Neuropathic Pain Reduction and Endoplasmic Reticulum Stress Blockers

New research published this week in the journal Proceedings of the National Academy of Sciences details the discovery of a key driver of neuropathic pain that, according to the authors, may significantly inform the development of new therapeutic approaches to the management of pain from conditions that result in nerve damage. The UC Davis-based researchers report that a biological process called endoplasmic reticulum stress, or ER stress, is the critical trigger mechanism for neuropathic pain, and that molecular signatures known to be associated with diabetes and diabetic pain are linked to ER stress. Neuropathic pain is a common comorbidity of both Type 1 and Type 2 diabetes, affecting up to 70% of patients.

Previous research by members of the team had demonstrated the efficacy of a class of natural bioactive lipids as analgesic agents. These analgesic lipids are broken down in the body by an enzyme, soluble epoxide hydrolase. The team was able to show that blocking soluble epoxide hydrolase blocks ER stress and associated neuropathic pain. The discovery opens the way to the development and testing of new ER stress blockers for use in treating various neuropathic pain conditions.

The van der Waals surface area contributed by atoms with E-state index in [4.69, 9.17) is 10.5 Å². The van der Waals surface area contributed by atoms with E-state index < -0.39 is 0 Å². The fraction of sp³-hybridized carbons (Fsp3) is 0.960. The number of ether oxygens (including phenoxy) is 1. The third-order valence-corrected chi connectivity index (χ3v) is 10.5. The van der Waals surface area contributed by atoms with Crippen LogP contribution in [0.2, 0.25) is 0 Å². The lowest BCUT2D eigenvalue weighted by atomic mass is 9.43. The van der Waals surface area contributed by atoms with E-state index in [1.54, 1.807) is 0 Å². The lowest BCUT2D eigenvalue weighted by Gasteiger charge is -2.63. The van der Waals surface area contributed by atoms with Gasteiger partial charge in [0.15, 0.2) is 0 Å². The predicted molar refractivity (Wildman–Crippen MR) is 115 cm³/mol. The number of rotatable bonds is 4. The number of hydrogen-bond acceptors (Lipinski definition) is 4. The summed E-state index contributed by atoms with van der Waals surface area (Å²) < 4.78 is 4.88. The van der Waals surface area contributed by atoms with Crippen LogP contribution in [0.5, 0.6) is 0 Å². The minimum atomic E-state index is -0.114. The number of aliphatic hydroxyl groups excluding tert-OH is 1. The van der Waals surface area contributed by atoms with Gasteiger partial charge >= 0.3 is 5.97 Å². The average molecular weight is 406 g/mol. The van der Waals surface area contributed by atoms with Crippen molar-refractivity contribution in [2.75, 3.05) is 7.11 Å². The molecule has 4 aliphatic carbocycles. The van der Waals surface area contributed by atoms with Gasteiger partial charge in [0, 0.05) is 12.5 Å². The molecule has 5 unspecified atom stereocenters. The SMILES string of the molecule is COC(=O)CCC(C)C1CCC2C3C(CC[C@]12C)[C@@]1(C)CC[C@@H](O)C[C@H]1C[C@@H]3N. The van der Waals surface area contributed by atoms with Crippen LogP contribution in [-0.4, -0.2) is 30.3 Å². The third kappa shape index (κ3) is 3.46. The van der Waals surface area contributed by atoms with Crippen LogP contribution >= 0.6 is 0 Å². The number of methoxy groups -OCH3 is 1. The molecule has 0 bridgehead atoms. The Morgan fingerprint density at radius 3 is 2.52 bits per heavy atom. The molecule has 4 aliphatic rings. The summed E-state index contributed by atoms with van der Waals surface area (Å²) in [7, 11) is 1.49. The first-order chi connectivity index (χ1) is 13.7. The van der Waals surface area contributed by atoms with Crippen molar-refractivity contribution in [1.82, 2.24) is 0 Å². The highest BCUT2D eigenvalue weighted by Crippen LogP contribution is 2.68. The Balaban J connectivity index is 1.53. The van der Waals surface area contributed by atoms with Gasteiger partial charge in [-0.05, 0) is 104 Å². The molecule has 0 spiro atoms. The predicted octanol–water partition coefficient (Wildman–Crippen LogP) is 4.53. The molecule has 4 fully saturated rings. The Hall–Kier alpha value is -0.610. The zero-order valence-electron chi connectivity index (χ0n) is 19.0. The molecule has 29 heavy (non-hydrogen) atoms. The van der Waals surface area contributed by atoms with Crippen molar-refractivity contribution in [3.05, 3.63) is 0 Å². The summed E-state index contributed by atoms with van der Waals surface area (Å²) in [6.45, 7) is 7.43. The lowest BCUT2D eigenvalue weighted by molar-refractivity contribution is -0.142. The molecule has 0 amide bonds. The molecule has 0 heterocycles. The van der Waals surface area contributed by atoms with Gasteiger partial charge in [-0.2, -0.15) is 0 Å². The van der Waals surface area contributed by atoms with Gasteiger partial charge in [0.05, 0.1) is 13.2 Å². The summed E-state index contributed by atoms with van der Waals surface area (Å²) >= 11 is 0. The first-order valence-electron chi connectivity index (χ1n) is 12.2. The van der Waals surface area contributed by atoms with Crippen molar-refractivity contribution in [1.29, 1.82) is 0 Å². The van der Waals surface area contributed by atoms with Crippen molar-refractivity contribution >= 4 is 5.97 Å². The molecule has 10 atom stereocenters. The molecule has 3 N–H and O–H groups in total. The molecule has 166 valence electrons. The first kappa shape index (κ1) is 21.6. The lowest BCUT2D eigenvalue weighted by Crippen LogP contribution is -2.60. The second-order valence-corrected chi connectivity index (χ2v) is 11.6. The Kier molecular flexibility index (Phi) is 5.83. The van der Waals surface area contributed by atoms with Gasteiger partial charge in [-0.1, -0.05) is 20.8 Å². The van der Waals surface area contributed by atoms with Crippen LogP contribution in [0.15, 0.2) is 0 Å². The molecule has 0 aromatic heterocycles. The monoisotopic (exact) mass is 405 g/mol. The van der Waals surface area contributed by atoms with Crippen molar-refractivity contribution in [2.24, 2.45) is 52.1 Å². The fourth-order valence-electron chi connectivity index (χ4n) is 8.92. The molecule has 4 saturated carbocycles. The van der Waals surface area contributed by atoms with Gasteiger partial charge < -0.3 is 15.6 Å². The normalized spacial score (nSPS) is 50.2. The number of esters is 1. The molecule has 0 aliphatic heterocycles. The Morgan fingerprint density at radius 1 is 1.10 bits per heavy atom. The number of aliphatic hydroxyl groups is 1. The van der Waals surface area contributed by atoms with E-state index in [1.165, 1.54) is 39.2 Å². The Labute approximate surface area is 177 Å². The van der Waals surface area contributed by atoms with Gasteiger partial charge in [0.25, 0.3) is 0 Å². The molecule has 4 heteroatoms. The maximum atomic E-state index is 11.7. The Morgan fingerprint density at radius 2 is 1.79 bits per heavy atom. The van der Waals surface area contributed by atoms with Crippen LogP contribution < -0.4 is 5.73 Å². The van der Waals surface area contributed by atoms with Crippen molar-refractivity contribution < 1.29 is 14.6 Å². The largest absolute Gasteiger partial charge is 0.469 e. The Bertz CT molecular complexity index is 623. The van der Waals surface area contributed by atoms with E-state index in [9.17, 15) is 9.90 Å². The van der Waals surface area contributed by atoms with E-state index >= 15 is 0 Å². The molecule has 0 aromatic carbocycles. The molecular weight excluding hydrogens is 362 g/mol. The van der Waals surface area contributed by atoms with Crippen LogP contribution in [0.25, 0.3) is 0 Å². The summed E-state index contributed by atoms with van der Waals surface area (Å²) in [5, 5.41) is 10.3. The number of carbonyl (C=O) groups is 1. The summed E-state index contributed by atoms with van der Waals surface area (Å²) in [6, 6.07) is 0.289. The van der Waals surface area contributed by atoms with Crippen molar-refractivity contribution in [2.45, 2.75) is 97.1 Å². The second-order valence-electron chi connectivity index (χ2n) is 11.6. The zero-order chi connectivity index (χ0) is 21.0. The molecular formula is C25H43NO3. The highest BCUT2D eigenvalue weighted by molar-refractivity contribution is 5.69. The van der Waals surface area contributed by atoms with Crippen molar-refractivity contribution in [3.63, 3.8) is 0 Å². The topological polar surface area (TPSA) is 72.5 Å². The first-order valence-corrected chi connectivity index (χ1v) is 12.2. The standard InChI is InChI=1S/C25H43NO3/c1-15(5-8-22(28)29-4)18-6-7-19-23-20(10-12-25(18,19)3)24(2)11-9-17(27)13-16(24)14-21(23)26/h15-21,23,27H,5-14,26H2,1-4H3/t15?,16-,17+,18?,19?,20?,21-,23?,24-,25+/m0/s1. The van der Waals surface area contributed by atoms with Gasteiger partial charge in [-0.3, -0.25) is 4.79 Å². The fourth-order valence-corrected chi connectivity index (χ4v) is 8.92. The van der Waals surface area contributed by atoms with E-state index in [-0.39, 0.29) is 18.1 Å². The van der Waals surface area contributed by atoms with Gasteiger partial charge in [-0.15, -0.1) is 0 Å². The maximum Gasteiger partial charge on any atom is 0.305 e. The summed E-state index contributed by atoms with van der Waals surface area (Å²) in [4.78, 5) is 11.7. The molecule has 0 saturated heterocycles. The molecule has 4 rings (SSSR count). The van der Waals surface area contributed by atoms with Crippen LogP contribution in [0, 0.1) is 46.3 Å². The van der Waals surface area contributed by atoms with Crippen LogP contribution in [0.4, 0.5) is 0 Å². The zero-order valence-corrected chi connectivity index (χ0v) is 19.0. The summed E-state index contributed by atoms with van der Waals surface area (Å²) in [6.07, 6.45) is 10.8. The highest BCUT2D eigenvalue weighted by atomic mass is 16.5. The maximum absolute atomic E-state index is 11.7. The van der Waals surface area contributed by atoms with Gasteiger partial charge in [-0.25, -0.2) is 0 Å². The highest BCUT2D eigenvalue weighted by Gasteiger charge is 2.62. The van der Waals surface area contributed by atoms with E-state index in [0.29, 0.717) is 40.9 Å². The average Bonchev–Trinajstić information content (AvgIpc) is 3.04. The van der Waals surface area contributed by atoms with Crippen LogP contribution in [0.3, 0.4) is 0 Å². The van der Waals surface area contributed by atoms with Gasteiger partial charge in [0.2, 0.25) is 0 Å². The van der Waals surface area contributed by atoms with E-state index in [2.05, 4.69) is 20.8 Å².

Read a press release from the University here.

The journal abstract may be read here.

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